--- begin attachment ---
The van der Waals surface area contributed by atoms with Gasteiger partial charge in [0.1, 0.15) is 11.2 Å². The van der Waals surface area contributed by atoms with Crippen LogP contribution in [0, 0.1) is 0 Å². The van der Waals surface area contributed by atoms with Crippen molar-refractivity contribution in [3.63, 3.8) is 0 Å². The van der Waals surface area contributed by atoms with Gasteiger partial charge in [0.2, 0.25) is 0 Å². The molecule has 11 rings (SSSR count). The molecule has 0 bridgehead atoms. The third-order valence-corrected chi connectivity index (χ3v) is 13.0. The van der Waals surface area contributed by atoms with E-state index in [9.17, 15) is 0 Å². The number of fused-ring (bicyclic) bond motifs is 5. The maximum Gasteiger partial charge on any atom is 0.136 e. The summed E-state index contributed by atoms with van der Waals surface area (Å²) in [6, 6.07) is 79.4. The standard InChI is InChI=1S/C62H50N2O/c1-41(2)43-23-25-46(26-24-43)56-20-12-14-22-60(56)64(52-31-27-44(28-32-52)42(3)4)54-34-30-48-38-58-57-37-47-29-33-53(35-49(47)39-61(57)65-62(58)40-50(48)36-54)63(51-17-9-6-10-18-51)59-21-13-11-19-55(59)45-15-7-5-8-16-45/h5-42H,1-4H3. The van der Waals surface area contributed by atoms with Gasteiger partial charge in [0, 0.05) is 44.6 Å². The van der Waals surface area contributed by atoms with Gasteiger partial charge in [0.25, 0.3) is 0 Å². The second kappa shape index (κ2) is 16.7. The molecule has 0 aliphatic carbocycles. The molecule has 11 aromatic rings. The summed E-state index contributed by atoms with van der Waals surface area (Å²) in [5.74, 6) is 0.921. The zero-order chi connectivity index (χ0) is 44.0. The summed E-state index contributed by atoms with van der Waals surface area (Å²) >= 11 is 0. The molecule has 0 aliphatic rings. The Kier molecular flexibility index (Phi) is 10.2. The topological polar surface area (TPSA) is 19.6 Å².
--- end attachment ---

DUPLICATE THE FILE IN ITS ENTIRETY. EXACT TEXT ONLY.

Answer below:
The van der Waals surface area contributed by atoms with Gasteiger partial charge in [0.1, 0.15) is 11.2 Å². The van der Waals surface area contributed by atoms with Crippen LogP contribution in [0, 0.1) is 0 Å². The van der Waals surface area contributed by atoms with Crippen molar-refractivity contribution in [3.63, 3.8) is 0 Å². The van der Waals surface area contributed by atoms with Gasteiger partial charge in [0.2, 0.25) is 0 Å². The molecule has 11 rings (SSSR count). The molecule has 0 bridgehead atoms. The third-order valence-corrected chi connectivity index (χ3v) is 13.0. The van der Waals surface area contributed by atoms with E-state index in [9.17, 15) is 0 Å². The number of fused-ring (bicyclic) bond motifs is 5. The maximum Gasteiger partial charge on any atom is 0.136 e. The summed E-state index contributed by atoms with van der Waals surface area (Å²) in [6, 6.07) is 79.4. The standard InChI is InChI=1S/C62H50N2O/c1-41(2)43-23-25-46(26-24-43)56-20-12-14-22-60(56)64(52-31-27-44(28-32-52)42(3)4)54-34-30-48-38-58-57-37-47-29-33-53(35-49(47)39-61(57)65-62(58)40-50(48)36-54)63(51-17-9-6-10-18-51)59-21-13-11-19-55(59)45-15-7-5-8-16-45/h5-42H,1-4H3. The van der Waals surface area contributed by atoms with Gasteiger partial charge in [0, 0.05) is 44.6 Å². The van der Waals surface area contributed by atoms with Gasteiger partial charge in [0.25, 0.3) is 0 Å². The second kappa shape index (κ2) is 16.7. The molecule has 0 aliphatic carbocycles. The molecule has 11 aromatic rings. The summed E-state index contributed by atoms with van der Waals surface area (Å²) in [5.74, 6) is 0.921. The zero-order chi connectivity index (χ0) is 44.0. The summed E-state index contributed by atoms with van der Waals surface area (Å²) >= 11 is 0. The molecule has 0 aliphatic rings. The Kier molecular flexibility index (Phi) is 10.2. The topological polar surface area (TPSA) is 19.6 Å².